Particle Physics Seminar

"Analysis Methods in Neutrino Experiments"

Presented by Dr. Thomas Junk, Fermilab

Thursday, January 12, 2017, 3:00 pm — Small Seminar Room, Bldg. 510

Current and planned neutrino experiments address fundamental questions
in the neutrino, astrophysical, nuclear, and new physics sectors with
ambitious, large-scale facilities and detectors. Maximizing the
sensitivity and physics reach of these experiments is the guiding
principle for the design of the apparatus as well as the analysis
techniques applied to infer results from the data. These experiments,
however, pose challenges in this process: the data frequently have
ambiguities and some quantities are not measurable, such as the
momenta of outgoing neutrinos or recoiling nuclei. Detectors with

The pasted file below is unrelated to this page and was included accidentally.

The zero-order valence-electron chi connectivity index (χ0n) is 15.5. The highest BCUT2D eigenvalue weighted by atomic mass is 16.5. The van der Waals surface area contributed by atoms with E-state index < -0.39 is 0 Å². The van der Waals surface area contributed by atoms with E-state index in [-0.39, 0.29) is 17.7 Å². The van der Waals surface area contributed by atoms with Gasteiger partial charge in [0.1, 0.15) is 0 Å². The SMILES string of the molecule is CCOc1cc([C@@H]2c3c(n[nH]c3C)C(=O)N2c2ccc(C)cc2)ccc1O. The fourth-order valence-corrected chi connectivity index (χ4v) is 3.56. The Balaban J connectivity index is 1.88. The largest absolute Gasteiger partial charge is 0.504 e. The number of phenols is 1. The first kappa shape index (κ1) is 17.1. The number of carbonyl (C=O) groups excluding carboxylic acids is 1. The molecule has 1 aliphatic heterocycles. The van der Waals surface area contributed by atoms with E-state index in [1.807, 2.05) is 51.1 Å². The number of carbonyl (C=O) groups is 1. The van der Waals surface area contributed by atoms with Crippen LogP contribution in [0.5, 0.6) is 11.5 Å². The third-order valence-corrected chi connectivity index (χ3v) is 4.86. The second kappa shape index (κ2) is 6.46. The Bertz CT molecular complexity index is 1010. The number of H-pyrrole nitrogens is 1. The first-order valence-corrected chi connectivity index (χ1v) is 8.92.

high density and spatial granularity provide a large number of
measured values for each event that must be sifted through to obtain
even basic reconstructed quantities. The impact of the values of
model parameters on the predicted event rates is not linear but is
frequently oscillatory. Systematic uncertainties must be highly
constrained in order to tease out small effects. To address these
challenges, a variety of sophisticated techniques have been adapted
from earlier experiments, such as well-established statistical methods
and analysis techniques. New, innovative tools developed in other
fields, such as deep-learning methods, are being applied to neutrino
experiments. I will give a survey of some of the interesting
developments being applied and planned for the future.

Hosted by: Xin Qian

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